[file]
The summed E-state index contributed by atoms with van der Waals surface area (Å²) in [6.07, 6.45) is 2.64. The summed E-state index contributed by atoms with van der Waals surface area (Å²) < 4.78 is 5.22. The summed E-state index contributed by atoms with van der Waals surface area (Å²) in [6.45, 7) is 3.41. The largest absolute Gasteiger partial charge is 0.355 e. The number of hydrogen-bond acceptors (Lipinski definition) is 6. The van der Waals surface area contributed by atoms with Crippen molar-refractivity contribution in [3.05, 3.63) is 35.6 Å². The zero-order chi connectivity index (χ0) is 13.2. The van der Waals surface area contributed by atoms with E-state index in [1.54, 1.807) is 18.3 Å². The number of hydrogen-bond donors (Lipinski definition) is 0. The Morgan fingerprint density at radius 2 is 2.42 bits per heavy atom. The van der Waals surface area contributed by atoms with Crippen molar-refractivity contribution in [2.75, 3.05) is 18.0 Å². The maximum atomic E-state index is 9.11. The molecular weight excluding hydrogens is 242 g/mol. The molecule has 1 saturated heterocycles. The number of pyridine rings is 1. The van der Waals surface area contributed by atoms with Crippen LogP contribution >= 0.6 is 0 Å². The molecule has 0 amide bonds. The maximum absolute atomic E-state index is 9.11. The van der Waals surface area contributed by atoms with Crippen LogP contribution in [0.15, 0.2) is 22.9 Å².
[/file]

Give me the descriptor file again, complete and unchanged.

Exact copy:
The summed E-state index contributed by atoms with van der Waals surface area (Å²) in [6.07, 6.45) is 2.64. The summed E-state index contributed by atoms with van der Waals surface area (Å²) < 4.78 is 5.22. The summed E-state index contributed by atoms with van der Waals surface area (Å²) in [6.45, 7) is 3.41. The largest absolute Gasteiger partial charge is 0.355 e. The number of hydrogen-bond acceptors (Lipinski definition) is 6. The van der Waals surface area contributed by atoms with Crippen molar-refractivity contribution in [3.05, 3.63) is 35.6 Å². The zero-order chi connectivity index (χ0) is 13.2. The van der Waals surface area contributed by atoms with E-state index in [1.54, 1.807) is 18.3 Å². The number of hydrogen-bond donors (Lipinski definition) is 0. The Morgan fingerprint density at radius 2 is 2.42 bits per heavy atom. The van der Waals surface area contributed by atoms with Crippen molar-refractivity contribution in [2.75, 3.05) is 18.0 Å². The maximum atomic E-state index is 9.11. The molecular weight excluding hydrogens is 242 g/mol. The molecule has 1 saturated heterocycles. The number of pyridine rings is 1. The van der Waals surface area contributed by atoms with Crippen LogP contribution >= 0.6 is 0 Å². The molecule has 0 amide bonds. The maximum absolute atomic E-state index is 9.11. The van der Waals surface area contributed by atoms with Crippen LogP contribution in [0.15, 0.2) is 22.9 Å².